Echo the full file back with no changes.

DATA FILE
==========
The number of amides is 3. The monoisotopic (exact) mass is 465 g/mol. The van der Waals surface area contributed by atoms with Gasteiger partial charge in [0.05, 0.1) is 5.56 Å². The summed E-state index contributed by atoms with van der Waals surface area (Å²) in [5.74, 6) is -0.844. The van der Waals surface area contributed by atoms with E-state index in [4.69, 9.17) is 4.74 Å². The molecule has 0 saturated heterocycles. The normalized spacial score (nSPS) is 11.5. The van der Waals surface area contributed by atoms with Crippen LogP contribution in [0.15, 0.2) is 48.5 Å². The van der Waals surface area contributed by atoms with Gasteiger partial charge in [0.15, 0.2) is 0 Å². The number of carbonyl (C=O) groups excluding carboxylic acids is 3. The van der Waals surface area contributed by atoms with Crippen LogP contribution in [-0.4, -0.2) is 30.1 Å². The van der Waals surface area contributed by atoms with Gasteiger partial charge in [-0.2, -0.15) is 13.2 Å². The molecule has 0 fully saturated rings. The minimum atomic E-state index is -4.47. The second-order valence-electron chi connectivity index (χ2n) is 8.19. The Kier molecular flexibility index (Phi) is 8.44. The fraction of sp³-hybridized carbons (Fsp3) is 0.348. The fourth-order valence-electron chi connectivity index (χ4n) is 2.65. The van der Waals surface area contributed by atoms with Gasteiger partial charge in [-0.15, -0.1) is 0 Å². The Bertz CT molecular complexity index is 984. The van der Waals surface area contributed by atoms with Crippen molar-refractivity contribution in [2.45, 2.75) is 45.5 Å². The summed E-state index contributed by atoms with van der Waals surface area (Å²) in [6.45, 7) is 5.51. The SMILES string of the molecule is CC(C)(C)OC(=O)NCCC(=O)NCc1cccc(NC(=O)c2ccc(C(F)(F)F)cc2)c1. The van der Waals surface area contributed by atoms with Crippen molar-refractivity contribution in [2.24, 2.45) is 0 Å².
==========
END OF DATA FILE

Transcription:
The number of amides is 3. The monoisotopic (exact) mass is 465 g/mol. The van der Waals surface area contributed by atoms with Gasteiger partial charge in [0.05, 0.1) is 5.56 Å². The summed E-state index contributed by atoms with van der Waals surface area (Å²) in [5.74, 6) is -0.844. The van der Waals surface area contributed by atoms with E-state index in [4.69, 9.17) is 4.74 Å². The molecule has 0 saturated heterocycles. The normalized spacial score (nSPS) is 11.5. The van der Waals surface area contributed by atoms with Crippen LogP contribution in [0.15, 0.2) is 48.5 Å². The van der Waals surface area contributed by atoms with Gasteiger partial charge in [0.15, 0.2) is 0 Å². The number of carbonyl (C=O) groups excluding carboxylic acids is 3. The van der Waals surface area contributed by atoms with Crippen LogP contribution in [-0.4, -0.2) is 30.1 Å². The van der Waals surface area contributed by atoms with Gasteiger partial charge in [-0.2, -0.15) is 13.2 Å². The molecule has 0 fully saturated rings. The minimum atomic E-state index is -4.47. The second-order valence-electron chi connectivity index (χ2n) is 8.19. The Kier molecular flexibility index (Phi) is 8.44. The fraction of sp³-hybridized carbons (Fsp3) is 0.348. The fourth-order valence-electron chi connectivity index (χ4n) is 2.65. The van der Waals surface area contributed by atoms with Gasteiger partial charge in [-0.15, -0.1) is 0 Å². The Bertz CT molecular complexity index is 984. The van der Waals surface area contributed by atoms with Crippen molar-refractivity contribution in [2.45, 2.75) is 45.5 Å². The summed E-state index contributed by atoms with van der Waals surface area (Å²) in [6.45, 7) is 5.51. The SMILES string of the molecule is CC(C)(C)OC(=O)NCCC(=O)NCc1cccc(NC(=O)c2ccc(C(F)(F)F)cc2)c1. The van der Waals surface area contributed by atoms with Crippen molar-refractivity contribution in [2.24, 2.45) is 0 Å².